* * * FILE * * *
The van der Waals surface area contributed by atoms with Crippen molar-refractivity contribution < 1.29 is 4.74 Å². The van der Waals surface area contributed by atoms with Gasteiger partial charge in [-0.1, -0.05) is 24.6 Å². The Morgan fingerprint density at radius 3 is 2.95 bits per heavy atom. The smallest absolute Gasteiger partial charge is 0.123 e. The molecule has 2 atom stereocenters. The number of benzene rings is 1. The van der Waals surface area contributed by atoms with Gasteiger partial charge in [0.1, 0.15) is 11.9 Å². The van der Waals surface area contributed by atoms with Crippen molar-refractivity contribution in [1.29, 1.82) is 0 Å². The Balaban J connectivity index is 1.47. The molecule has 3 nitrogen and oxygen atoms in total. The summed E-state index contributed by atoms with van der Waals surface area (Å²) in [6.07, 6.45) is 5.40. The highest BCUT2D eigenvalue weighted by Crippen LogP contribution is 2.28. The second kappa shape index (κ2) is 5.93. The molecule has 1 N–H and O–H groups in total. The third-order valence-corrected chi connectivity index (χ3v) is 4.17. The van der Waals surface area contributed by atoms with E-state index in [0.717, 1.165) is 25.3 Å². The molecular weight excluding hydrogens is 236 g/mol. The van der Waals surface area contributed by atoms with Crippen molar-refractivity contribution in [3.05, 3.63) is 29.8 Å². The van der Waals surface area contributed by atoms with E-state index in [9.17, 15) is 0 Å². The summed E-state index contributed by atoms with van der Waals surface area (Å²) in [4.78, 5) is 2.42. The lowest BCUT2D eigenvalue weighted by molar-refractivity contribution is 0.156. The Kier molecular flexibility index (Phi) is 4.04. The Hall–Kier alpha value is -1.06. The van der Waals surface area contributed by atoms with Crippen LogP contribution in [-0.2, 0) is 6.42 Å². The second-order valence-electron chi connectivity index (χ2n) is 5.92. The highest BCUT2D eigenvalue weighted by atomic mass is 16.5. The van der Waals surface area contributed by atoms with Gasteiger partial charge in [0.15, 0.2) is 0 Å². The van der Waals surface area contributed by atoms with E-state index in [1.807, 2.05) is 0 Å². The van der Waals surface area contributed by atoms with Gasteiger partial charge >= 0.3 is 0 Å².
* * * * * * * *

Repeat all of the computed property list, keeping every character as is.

The van der Waals surface area contributed by atoms with Crippen molar-refractivity contribution < 1.29 is 4.74 Å². The van der Waals surface area contributed by atoms with Gasteiger partial charge in [-0.1, -0.05) is 24.6 Å². The Morgan fingerprint density at radius 3 is 2.95 bits per heavy atom. The smallest absolute Gasteiger partial charge is 0.123 e. The molecule has 2 atom stereocenters. The number of benzene rings is 1. The van der Waals surface area contributed by atoms with Gasteiger partial charge in [0.1, 0.15) is 11.9 Å². The van der Waals surface area contributed by atoms with Crippen molar-refractivity contribution in [1.29, 1.82) is 0 Å². The Balaban J connectivity index is 1.47. The molecule has 3 nitrogen and oxygen atoms in total. The summed E-state index contributed by atoms with van der Waals surface area (Å²) in [6.07, 6.45) is 5.40. The highest BCUT2D eigenvalue weighted by Crippen LogP contribution is 2.28. The second kappa shape index (κ2) is 5.93. The molecule has 1 N–H and O–H groups in total. The third-order valence-corrected chi connectivity index (χ3v) is 4.17. The van der Waals surface area contributed by atoms with E-state index in [0.717, 1.165) is 25.3 Å². The molecular weight excluding hydrogens is 236 g/mol. The van der Waals surface area contributed by atoms with Crippen molar-refractivity contribution in [3.05, 3.63) is 29.8 Å². The van der Waals surface area contributed by atoms with E-state index in [9.17, 15) is 0 Å². The summed E-state index contributed by atoms with van der Waals surface area (Å²) in [4.78, 5) is 2.42. The lowest BCUT2D eigenvalue weighted by molar-refractivity contribution is 0.156. The Kier molecular flexibility index (Phi) is 4.04. The Hall–Kier alpha value is -1.06. The van der Waals surface area contributed by atoms with Crippen LogP contribution in [-0.2, 0) is 6.42 Å². The second-order valence-electron chi connectivity index (χ2n) is 5.92. The highest BCUT2D eigenvalue weighted by atomic mass is 16.5. The van der Waals surface area contributed by atoms with Gasteiger partial charge in [0.15, 0.2) is 0 Å². The van der Waals surface area contributed by atoms with E-state index in [1.807, 2.05) is 0 Å². The van der Waals surface area contributed by atoms with Gasteiger partial charge >= 0.3 is 0 Å².